Tips for Adjusting a Dressmaking Pattern

| 7 min read

Sewing Street guest designer and expert dressmaker, Rebecca Harrison, shares her tips for adjusting a dressmaking pattern to fit a question asked by Sue Beckett on Sewing Street Fans Facebook group. Have a sewing question you'd like answering? Join Sewing Street Fans and ask our group of fellow sewists.

A much asked question about dressmaking is how to make your pattern fit to your measurements. Firstly, you need to take accurate measurements of your body, it’s best to ask someone to help with this. The main measurements you will need is; BUST, WAIST and HIP. Measure the fullest part of your bust and hips and natural waist.

A lot of people have trouble with a commercial pattern fitting their bust properly, most patterns have a bust dart. It’s a good idea to check the bust point (apex) is correct for you as it may not be in the right place.

Moving the bust point on a pattern is relatively easy, you will need a tape measure and ruler. To start you need to take measurements to work out where your bust point will be on your pattern. If you have a mannequin you can plot these measurements on it and you will always know where your bust point is. The measurements you need to take are;

Bust Point to Bust Point:

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Nape to Bust Point:

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Base Neck to Bust Point:

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End of Shoulder to Bust Point:

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C/F Waist to Bust Point:

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You can now start work on your pattern. The below video shows me plotting the measurements on the pattern.

After you have made these changes to your pattern make a toile/sample to make sure you’re happy with the fit.


Most of us go between sizes on a commercial pattern, you may have a bigger bust, smaller waist, bigger hips than a standard pattern size. It’s difficult to decide which size to choose to make, you can amend your pattern by blending between sizes. For example you may be a size 16 bust, 18 waist and 20 hips.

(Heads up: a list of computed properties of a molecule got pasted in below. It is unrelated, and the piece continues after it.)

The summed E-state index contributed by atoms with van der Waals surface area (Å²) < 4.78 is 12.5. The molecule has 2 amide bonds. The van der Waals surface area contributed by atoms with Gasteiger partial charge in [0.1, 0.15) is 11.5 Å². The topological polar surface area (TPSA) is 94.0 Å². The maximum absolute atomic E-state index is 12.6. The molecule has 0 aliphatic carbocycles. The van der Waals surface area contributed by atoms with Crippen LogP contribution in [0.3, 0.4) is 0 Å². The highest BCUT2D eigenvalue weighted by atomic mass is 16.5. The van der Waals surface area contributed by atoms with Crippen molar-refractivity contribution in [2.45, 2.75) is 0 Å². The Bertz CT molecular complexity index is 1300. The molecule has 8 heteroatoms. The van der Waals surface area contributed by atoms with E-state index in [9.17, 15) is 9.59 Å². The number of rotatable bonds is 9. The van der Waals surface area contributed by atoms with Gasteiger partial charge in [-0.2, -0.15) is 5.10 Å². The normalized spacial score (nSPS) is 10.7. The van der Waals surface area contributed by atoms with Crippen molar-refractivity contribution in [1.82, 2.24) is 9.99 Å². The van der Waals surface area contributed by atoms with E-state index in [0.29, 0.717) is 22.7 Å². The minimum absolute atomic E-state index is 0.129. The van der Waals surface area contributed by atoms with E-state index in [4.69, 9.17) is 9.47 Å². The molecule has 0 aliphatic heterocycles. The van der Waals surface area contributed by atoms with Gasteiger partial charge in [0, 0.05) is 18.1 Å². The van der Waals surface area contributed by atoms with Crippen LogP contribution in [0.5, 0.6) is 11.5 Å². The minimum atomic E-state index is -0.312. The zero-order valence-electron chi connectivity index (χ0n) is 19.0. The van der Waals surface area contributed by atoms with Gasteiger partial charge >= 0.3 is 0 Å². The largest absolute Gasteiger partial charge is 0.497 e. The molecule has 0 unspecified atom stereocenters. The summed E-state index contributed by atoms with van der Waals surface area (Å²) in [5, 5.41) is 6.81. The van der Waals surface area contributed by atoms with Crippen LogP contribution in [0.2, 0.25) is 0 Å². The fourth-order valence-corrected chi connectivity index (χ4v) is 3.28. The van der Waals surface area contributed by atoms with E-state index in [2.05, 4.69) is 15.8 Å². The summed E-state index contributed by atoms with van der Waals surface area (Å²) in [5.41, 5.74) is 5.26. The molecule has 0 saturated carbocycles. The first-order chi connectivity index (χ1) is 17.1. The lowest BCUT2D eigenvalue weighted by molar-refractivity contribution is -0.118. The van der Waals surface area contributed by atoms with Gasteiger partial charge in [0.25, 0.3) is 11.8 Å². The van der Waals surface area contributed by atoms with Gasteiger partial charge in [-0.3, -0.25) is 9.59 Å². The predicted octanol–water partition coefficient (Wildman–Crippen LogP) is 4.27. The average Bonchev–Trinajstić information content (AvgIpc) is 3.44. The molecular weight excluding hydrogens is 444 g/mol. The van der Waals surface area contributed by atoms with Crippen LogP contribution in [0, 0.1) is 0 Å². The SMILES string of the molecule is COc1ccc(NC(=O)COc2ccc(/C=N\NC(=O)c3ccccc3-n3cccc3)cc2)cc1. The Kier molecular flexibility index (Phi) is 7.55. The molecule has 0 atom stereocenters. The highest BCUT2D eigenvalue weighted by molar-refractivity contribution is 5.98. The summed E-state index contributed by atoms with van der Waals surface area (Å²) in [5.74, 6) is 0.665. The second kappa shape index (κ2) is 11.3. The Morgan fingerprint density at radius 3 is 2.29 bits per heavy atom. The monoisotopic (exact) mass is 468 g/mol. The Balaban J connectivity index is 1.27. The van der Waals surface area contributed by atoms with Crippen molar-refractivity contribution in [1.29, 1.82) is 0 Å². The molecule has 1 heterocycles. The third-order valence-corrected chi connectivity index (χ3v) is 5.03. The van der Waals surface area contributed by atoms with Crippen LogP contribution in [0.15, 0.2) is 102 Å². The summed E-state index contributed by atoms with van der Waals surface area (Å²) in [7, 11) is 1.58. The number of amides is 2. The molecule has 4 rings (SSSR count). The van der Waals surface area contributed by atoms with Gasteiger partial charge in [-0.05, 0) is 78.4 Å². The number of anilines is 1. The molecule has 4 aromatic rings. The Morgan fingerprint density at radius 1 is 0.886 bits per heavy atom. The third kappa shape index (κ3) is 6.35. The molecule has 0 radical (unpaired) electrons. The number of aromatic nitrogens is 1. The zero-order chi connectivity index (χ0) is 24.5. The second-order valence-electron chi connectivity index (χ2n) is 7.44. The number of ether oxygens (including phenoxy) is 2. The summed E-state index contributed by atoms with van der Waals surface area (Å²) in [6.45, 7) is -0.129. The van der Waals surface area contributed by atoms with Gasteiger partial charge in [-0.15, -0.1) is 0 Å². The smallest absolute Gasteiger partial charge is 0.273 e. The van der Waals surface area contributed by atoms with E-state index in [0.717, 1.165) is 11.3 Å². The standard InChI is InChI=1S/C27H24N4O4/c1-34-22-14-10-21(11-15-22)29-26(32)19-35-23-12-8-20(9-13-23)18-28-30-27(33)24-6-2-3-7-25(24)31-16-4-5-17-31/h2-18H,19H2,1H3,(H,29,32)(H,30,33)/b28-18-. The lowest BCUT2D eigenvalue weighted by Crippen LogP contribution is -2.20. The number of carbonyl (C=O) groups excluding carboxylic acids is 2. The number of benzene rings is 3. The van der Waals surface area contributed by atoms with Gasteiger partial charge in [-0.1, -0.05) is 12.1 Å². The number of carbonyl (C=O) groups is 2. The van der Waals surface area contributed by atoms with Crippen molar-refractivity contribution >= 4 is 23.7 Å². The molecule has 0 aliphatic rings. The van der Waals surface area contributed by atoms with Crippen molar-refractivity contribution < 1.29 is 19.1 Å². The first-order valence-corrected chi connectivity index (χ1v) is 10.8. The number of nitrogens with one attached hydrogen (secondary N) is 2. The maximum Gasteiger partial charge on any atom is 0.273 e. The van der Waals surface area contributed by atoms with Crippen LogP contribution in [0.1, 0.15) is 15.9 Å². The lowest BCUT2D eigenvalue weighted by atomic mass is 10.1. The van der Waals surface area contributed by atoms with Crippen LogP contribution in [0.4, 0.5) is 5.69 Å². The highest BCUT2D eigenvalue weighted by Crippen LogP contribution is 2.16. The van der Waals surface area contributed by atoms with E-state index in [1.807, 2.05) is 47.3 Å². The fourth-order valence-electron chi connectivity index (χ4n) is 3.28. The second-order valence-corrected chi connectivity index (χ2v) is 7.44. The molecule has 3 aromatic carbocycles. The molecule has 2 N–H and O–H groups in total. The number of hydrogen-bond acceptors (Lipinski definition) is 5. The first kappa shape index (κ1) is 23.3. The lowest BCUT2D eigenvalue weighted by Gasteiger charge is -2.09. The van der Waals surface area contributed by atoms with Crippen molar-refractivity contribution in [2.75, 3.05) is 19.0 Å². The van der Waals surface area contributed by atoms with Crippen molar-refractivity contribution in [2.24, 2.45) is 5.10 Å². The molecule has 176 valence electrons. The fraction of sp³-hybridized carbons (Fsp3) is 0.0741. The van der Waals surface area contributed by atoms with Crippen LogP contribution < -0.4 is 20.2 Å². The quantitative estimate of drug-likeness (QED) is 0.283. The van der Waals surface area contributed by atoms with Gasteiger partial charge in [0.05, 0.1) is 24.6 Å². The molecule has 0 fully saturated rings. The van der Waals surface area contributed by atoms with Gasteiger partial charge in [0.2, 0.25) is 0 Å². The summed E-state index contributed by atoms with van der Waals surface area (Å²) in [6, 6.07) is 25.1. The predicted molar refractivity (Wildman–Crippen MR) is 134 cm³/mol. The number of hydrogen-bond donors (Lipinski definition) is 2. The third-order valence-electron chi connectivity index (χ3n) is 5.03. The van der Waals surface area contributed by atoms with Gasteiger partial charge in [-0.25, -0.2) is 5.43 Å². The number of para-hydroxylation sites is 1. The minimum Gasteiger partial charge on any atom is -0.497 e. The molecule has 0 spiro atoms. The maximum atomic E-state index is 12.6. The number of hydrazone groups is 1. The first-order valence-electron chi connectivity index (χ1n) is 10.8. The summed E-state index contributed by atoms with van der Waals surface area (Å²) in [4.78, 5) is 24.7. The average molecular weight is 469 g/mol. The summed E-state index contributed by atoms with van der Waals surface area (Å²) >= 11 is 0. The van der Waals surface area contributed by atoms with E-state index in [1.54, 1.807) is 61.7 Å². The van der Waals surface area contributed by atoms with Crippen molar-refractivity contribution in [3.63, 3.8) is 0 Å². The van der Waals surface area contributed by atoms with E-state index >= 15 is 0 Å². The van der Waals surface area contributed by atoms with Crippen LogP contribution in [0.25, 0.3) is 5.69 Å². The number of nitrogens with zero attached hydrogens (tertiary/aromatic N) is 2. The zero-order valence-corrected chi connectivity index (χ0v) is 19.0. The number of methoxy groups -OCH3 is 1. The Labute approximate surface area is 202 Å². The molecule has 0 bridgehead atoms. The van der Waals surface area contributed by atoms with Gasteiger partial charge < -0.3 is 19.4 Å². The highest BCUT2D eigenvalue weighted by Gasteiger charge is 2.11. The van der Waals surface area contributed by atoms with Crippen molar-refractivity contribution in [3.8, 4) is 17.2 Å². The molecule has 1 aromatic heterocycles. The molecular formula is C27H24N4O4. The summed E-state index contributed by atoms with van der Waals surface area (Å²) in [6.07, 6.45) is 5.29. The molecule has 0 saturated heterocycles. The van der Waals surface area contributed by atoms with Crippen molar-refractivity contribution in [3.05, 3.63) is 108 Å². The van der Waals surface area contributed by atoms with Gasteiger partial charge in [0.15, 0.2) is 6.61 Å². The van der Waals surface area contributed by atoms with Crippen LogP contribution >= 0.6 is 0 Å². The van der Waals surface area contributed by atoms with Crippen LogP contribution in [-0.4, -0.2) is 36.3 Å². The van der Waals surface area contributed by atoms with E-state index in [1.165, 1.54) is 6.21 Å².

Using a curved ruler you can blend from one size to another, again making a toile once you have made your changes to check the fit and how it feels. Watch the video to see how you blend between sizes;


You may find that when you have made your dress/top there is gapping around the front and or back armhole. This is because there is too much fabric around your high bust area, by taking in the front shoulder seam or front and back you eliminate this problem.

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As you can see in the photo the front is gapping but the back fits fine so I will pin just the front and leave the back. If both need to be taken up then pin together.

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If you are inserting a sleeve you need to make sure that it still fits the armhole, measure how much you have taken up you now need to transfer this to the sleeve pattern.

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I have marked either side of the centre line the amount I have taken from the shoulder seam I will then fold this amount over before I cut out in my fabric.

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If the measurement you have taken in on the shoulder is a bigger amount you may need to lower the underarm position. By taking the shoulder up you move the underarm up which will bring it too high under your arm. If this is the case then use the measurement you took on the shoulder seam and mark on the underarm part of the pattern. Blend this new seam line into the original arm hole. Make sure the sleeve pattern still fits by measuring both the armhole and sleeve pattern, adjust if needed.

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Ease is the amount of room a garment allows the wearer beyond the measurements of their body. Patterns all have different amounts of ease depending on the style. With woven fabric there are minimum ease requirements, generally about 2in at the bust, 1in at the waist and 1.5in at the hips. This allows us to move comfortably in our clothes ie raise our arms and bend our knees.

Understand the ease you like in your garments, on your pattern look for the finished garment measurements compare these to the size you want. What is the difference at the bust, waist and hips, how much ease does it have compared to garments in your wardrobe as I have already said if you are working with a woven non stretch fabric compare to a similar garment you wear. You can measure at the bust, waist, hips and compare the ease to your measurements.

That will give you an idea of how much ease you like in your garments, do you like your clothes to be closer fitted or looser fitted. This could change the size you want to make in your dressmaking pattern.

I hope you find these fitting tips helpful and you feel able to give them a go yourself, remember to always make a toile/sample to check your alterations are correct.

Happy Sewing x

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